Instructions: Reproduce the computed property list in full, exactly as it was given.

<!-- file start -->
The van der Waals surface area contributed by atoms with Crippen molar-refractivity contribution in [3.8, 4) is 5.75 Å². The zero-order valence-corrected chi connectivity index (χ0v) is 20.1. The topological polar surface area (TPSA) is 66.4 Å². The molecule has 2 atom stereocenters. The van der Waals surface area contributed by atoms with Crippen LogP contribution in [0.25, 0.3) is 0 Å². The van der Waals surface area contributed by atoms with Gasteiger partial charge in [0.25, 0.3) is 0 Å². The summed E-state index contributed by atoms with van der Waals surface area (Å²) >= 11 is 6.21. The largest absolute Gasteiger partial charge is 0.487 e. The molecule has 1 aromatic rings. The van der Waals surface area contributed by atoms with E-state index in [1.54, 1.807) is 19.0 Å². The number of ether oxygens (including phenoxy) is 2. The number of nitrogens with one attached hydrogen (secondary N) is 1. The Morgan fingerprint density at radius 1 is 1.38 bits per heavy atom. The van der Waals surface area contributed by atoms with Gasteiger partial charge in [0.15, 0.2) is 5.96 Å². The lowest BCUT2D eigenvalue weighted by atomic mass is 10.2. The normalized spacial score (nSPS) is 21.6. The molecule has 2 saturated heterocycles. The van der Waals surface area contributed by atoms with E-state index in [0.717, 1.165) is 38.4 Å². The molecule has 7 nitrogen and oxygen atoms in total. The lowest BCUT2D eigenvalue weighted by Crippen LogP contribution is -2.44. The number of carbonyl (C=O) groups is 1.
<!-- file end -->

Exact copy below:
The van der Waals surface area contributed by atoms with Crippen molar-refractivity contribution in [3.8, 4) is 5.75 Å². The zero-order valence-corrected chi connectivity index (χ0v) is 20.1. The topological polar surface area (TPSA) is 66.4 Å². The molecule has 2 atom stereocenters. The van der Waals surface area contributed by atoms with Crippen LogP contribution in [0.25, 0.3) is 0 Å². The van der Waals surface area contributed by atoms with Gasteiger partial charge in [0.25, 0.3) is 0 Å². The summed E-state index contributed by atoms with van der Waals surface area (Å²) >= 11 is 6.21. The largest absolute Gasteiger partial charge is 0.487 e. The molecule has 1 aromatic rings. The van der Waals surface area contributed by atoms with E-state index in [1.54, 1.807) is 19.0 Å². The number of ether oxygens (including phenoxy) is 2. The number of nitrogens with one attached hydrogen (secondary N) is 1. The Morgan fingerprint density at radius 1 is 1.38 bits per heavy atom. The van der Waals surface area contributed by atoms with Gasteiger partial charge in [0.15, 0.2) is 5.96 Å². The lowest BCUT2D eigenvalue weighted by atomic mass is 10.2. The normalized spacial score (nSPS) is 21.6. The molecule has 2 saturated heterocycles. The van der Waals surface area contributed by atoms with E-state index in [0.717, 1.165) is 38.4 Å². The molecule has 7 nitrogen and oxygen atoms in total. The lowest BCUT2D eigenvalue weighted by Crippen LogP contribution is -2.44. The number of carbonyl (C=O) groups is 1.